The controversy over the Mass Effect 3 ending(s) is growing to become the largest backlash a game has ever earned. Sadly, the response of Bioware personnel hasn’t helped much either; there’s only so much damage control to be gleaned by intentionally being vague in the wake of unintended beta story leaks or by offering ridiculous spin that flies in the face of known facts that the company itself clearly established in the lore of their popular universe-smashing game franchise. And for a trilogy that was specifically marketed to reach an actual conclusion (this is the end of Commander Shepard’s tale after all), Mass Effect 3 still leaves fans with major cliff-hanging questions that truly come out of left field: Why was there was a god-child on the Citadel that looked like the child from the beginning of the game, how did the squad-mates that you took with you on the final mission to Earth end up back on the Normandy, where was the Normandy going when it leapt through that Mass Relay before the big blowout, and just how did Joker survive the crash or avoid serious injury with brittle bones disease????
Customers paid real dollars [$80 for the Collector’s Edition and $60 for the Mass Effect 3 standard edition] not to mention the heavy emotional investment through interactive choices made over five years and three games, all to see how those gut-wrenching decisions and romance options affected the finale. Bioware engaged fans in that discussion, and at least tacitly promised through ongoing media promotion, regular online forum management, and teasing Twitter feeds to tell what would happen now that the trilogy was over. This was massively advertised as their big 'take back Earth' ending that everyone had been waiting for. Well, at the conclusion it is simply "forget that", just push one of three buttons for minor variations on the same theme. The end! The whole universe is boned regardless, the relays are kaput, fleets of every description are stranded without life-sustaining provisions far from home, newly formed and fragile stellar alliances prove to be pointless, and let’s say that you managed to amass sufficient assets to get the most beneficial outcome – yes go ahead and laugh out loud – a post-credit sequence of mere seconds shows the injured torso of Commander Shepard taking a breath. What was that all about??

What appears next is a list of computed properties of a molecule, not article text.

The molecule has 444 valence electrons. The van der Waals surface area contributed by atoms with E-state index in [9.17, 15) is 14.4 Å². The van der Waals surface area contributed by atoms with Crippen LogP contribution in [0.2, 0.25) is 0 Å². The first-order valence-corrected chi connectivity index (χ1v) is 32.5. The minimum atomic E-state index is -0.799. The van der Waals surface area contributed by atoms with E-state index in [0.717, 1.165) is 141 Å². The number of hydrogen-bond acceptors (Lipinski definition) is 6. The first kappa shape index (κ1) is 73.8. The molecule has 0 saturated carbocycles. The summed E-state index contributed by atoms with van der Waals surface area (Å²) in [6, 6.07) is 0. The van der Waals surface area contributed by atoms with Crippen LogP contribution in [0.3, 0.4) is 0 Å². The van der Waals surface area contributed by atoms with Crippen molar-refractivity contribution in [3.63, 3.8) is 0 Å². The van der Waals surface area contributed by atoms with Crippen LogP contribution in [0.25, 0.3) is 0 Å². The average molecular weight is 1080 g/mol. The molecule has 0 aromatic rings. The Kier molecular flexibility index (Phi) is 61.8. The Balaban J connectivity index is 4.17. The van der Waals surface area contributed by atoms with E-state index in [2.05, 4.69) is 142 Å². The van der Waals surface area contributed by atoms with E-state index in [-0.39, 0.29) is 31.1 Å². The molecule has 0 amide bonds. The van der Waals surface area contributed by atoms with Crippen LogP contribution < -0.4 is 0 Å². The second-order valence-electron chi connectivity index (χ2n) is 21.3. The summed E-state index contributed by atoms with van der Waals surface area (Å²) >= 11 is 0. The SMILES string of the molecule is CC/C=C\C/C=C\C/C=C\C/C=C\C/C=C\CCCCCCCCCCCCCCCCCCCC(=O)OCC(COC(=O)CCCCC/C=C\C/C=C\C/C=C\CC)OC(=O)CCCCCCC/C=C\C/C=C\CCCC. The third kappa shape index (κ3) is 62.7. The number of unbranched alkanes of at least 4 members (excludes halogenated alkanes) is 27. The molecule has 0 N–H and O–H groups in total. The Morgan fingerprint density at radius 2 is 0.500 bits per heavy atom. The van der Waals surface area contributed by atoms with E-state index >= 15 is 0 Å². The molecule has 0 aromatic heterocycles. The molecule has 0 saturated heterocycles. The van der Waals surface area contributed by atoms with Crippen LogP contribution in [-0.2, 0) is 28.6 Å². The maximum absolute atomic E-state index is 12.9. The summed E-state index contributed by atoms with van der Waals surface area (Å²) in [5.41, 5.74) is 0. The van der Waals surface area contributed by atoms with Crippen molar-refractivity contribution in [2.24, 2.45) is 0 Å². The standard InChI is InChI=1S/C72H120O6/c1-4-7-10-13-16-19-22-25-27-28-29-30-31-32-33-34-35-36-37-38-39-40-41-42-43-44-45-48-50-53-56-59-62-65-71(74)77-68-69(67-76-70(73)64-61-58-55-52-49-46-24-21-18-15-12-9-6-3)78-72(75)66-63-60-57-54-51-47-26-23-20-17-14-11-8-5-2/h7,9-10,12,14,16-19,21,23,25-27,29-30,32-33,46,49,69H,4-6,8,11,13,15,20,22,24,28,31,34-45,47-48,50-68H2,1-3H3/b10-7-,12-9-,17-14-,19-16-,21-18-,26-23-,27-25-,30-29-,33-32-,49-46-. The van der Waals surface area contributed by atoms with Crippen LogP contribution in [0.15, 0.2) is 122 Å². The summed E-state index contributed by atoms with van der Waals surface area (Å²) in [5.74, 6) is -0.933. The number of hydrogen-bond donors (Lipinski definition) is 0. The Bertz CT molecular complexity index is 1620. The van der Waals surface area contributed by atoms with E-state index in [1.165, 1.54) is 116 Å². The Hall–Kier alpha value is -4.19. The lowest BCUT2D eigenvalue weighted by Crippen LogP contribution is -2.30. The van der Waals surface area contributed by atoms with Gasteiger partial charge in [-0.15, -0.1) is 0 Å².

Originally meant for holiday 2011 release, Mass Effect 3 was publicly delayed until March 2012, which begs another question; for what purpose? To enhance the games multi-player component (really impressive), but that is certainly secondary to the grassroots outcry over the severe limitations placed on the whole concept of choice that this franchise is well known for. Why, why, why?
Most egregiously of all, the controversy overshadows a terrific game that the Bioware team obviously put a tremendous amount of work into. The sounds of weapons are intensified for the first time, the environments are opened up in a dramatic way that allows for more fluid movement of your character to take full advantage of, and don’t rest on your laurels during a play-through. Enemies aggressively come after you, and you had better fight for your life and take nothing for granted. Plus, the introduction of a default official Female Shepard was great. Surprisingly I’m finding that the diminished roles of Mass Effect 2 squad members didn’t ruin the new game for me (I had worried about that). Each gets their moment to shine, often for extended periods, so other than if they were your sweetheart of choice, this isn’t too off-putting in ME3.
If only the kneejerk visceral reactions of the most vocally outraged fans would lessen and if Casey Hudson/Mac Walters//Bioware would step up and forego the degree of disingenuity that’s been on display at their end, perhaps this unfortunate stain on the Mass Effect franchise could come to an acceptable end. Without equivocation!